On the far southeast side of the state, some of the biggest mule-deer bucks and hunter success ratios higher than 40 percent are developing in the sprawling private ranches and farms of the Palouse.

These vast agricultural areas and horizon-to-horizon fields don’t look like typical Northwest deer country, but they support some of the biggest muley bucks in the state. The Mayview GMU 145 is almost all wheat fields, but success for rifle hunters with access runs to 50 percent — double the state average. And some of these muley bucks are huge. The trick is getting permission to hunt.


Southeast Weather Hits Hard

Oregon is still recovering from 2016-17, the “fourth most severe winter on record in terms of days of snow and daily temperatures,” according to the game manages of the Oregon Department of Fish and Wildlife. Especially hard hit were mule deer in the Blue Mountains regions of Baker, northern Harney and Malheur counties, and some parts of Union County. The die-off was so severe, ODFW ordered emergency tag reductions for last fall’s hunts, and recovery is still in process.

Deer survival was also at or slightly below the five-year average in western Oregon, where  the winter was also generally colder and wetter than normal. The hot, dry summer of 2016 was followed by record monthly rain and snow in areas, and winter conditions stuck around much later than in recent years. Unfortunately, the state’s wet weather did not continue into summer 2017 when several monster wild fires broke out, especially in prime southwest blacktail hunting units.

The burns will provide great deer habitat several years from now; but, in the short-term, food and cover are at a premium, and ODFW is advising hunters to go elsewhere and stay out of the new burns.

Coastal Deer Densities Run High

On the coast, it appears the buck-to-doe ratio in the Tioga Unit is down some but still high enough for a good season if weather is cooperative. Deer surveys indicate deer densities are highest in the Sixes and Powers Units.

Deer on the north coast Saddle Mountain, Wilson, and western Trask wildlife management units survived a very cold, long winter with very little post-winter mortality, according to ODFW. Still, deer densities and buck survival are moderate. 

ODFW officials say they believe “… the best bet for buck hunting will be the Wilson WMU. A lot of recent clear-cut timber harvest lies on state-forest lands, so be sure to take a look at ODFW lands when scouting. Deer densities tend to be highest in the eastern portions of these units, according to field surveys.

Muleys in the Northeast

In Oregon’s prized northeast mule-deer country, the outlook is poor to fair in most areas of Beulah, Sumpter, Keating, Pine Creek, and Lookout Mountain wildlife units. v

Over-winter survival was poor in all units, with average fawn ratios of 9 per 100 adults counted in the spring. This was much lower than last year’s count of 33 fawns per 100 adults. Adult doe mortality was just above 35 percent, determined from GPS-collared deer, and yearling bucks were reduced dramatically.

To make it even more difficult, dry, hot summer conditions at mid- to lower elevations will make hunting excruciatingly difficult early in the fall season.

Last year a 25 percent winter kill resulted in a 40 percent reduction in deer tags for this year. Tags also were cut by 35 percent in the Malheur River unit due to high winterkill, but ODFW still expects an average season in Steens Mountain, Juniper, Beatys Butte, Wagontire, Warner and Whitehorse units.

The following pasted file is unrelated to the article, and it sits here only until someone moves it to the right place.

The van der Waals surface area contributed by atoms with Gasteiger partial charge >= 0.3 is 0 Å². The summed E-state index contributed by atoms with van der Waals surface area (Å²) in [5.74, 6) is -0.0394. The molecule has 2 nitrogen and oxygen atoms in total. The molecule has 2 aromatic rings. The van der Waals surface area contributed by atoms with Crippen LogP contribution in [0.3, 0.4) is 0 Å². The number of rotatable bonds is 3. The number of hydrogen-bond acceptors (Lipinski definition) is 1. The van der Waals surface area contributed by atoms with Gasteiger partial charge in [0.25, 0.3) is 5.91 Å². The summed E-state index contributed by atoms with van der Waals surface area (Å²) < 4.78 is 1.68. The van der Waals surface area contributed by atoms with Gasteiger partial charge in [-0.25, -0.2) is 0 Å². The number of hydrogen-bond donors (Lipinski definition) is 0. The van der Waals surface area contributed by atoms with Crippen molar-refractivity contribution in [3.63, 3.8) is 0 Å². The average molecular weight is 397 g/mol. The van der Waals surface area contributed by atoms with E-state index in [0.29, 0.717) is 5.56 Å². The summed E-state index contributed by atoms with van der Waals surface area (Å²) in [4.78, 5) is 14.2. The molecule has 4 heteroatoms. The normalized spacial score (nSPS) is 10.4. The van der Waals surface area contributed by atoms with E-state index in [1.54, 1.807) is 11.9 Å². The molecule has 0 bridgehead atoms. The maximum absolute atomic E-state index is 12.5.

Central Area Objectives Exceeded

Rough winters also took a toll on deer in parts of the Central Area, but heavy snowpack and great spring and summer conditions bode well for this summer and next fall.

Last year’s severe winter reduced fawn survival rates by 30 percent across the district. That means fewer yearling bucks in the woods.

This year, buck-to-doe ratios — a district-wide average of 19 bucks per 100 does — remain above ODFW objectives in the Maury and Ochoco units but below goal in the Grizzly unit. Spring and summer conditions have been great, with the heavy snowpack leading to plenty of water available on the landscape, but the hunter harvest is expected to show slightly below average throughout the district. Deer populations continue to be lower than wanted, due to habitat loss, poaching, predation, disease and road kill, according to ODFW.

Tough Times in the Columbia River Gorge

The mountainsides along the Columbia River gorge are in tough deer shape. West Biggs and Maupin Unit are seeing declines in deer numbers the last couple years, with drought and hard winter taking a toll, along with poor fawn recruitment.

“Expect to find fewer young bucks,” ODFW warns and adds, “Buck ratios are the highest in the John Day Canyon, but there’s a lot of private land requiring permission here. The area around Hood River was seared by a monster wildfire, and access to even trail systems has been restricted.

White River unit was poor last year and is expected to be again this year. Hunt high and expect to find bucks in pockets, ODFW recommends.

Farther south in Klamath County deer are stable or slightly decreasing, with lower fawn survival and hunter success expected on yearling bucks this hunting season. Yearlings comprise more than half the bucks taken here. Best bet is the Interstate Unit, where the fall buck-to-doe ratio — 26 bucks per 100 does — was the highest in Klamath County.

The Keno and Klamath Falls units also carry bucks-to-does ratios over management objective; however, deer populations in these and surrounding units is still lower than ODFW wants.


In both states climate change is having an effect on hunting success. For several years, instead of enjoying tracking snow and migrating deer, hunters have found mild summer-like weather and deer that stay in the high country. Rather than being able to wait for snow to start mountain bucks migrating, successful hunters are going into the high-country hoping to find bucks on alpine summer range.

Poor mule-deer survival and low fawn counts, coupled with summer-like hunting weather, means many hunters are giving up October mule-deer camps and waiting for better conditions during the November late hunts for lowland blacktails and whitetails this year.